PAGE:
The so-called Hanging Gardens have plants above ground, and are cultivated in the air, with the roots of the trees above the tilled earth, forming a roof. Four stone columns are set beneath, so that the entire space through the carved pillars is beneath the ground. Palm trees lie in place on top of the pillars, alongside each other as beams, leaving very little space in between.
This timber does not rot, unlike others; when it is soaked and put under pressure it swells up and nourishes the growth from roots, since it incorporates into its own interstices what is planted with it from outside. Much deep soil is piled on, and then broad-leaved and especially garden trees of many varieties are planted, and all kind of flowering plants, everything, in short, that is most joyous and pleasurable to the onlooker. The place is cultivated as if it were tilled earth, and the growth of new shoots has to be pruned almost as much as on normal land. This arable land is above the heads of those who stroll along through the pillars. When the uppermost surface is walked on, the earth on the roofing stays firm and undisturbed just like a place with deep soil.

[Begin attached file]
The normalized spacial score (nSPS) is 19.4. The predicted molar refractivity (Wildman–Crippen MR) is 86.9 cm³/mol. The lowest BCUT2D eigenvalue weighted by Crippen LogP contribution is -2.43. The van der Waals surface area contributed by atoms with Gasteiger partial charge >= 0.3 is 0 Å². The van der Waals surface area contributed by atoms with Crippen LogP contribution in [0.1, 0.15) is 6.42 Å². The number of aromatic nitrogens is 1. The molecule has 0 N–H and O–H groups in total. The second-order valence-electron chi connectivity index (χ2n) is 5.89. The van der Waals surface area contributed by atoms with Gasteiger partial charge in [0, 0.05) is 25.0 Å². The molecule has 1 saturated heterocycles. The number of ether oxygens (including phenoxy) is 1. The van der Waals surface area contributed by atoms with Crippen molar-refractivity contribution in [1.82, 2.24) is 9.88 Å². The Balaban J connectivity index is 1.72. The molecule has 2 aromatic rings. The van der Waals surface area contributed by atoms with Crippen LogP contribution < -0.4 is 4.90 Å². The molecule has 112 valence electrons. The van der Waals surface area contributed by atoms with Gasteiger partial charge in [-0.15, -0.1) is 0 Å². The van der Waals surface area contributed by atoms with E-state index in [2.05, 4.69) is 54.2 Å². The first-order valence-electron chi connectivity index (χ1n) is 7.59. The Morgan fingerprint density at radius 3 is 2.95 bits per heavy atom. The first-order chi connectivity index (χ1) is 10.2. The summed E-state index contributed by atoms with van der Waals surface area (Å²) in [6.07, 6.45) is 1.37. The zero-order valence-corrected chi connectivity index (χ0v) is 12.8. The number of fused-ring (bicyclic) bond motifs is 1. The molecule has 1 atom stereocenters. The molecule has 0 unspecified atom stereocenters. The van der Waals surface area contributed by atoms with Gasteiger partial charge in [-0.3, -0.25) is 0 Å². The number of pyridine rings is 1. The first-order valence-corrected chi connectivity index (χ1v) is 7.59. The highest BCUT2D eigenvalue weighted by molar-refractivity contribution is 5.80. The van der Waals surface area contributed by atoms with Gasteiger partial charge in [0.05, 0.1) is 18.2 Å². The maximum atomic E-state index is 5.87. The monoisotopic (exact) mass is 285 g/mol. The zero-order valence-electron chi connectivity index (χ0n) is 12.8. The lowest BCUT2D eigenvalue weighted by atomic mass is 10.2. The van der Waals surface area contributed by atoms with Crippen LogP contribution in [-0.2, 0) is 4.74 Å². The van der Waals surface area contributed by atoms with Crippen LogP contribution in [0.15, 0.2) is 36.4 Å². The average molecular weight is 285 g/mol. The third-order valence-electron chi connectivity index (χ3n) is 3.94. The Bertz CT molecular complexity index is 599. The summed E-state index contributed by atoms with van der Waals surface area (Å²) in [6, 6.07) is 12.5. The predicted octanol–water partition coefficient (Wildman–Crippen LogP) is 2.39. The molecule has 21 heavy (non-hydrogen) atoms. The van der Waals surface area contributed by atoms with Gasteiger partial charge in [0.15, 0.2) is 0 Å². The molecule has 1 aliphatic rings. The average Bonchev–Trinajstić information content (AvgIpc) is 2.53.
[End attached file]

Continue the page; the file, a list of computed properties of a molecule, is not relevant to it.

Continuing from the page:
Aqueducts contain water running from higher places; partly they allow the flow to run straight downhill, and partly they force it up, running backwards, by means of a screw; through mechanical pressure they force it round and round the spirals of the machines. Being discharged into close-packed, large cisterns, altogether they irrigate the whole garden, inebriating the roots of the plants to their depths, and maintaining the wet arable land, so that it is just like an evergreen meadow, and the leaves of the trees, on the tender new growth, feed upon dew and have a wind-swept appearance. For the roots, suffering no thirst, sprout anew, benefitting from the moisture of the water that runs past, flowing at random, interweaving along the lower ground to the collecting point, and reliably protects the growing of trees that have become established. Exuberant and fit for a king is the ingenuity, and most of all, forced, because the cultivator's hard work is hanging over the heads of the spectators.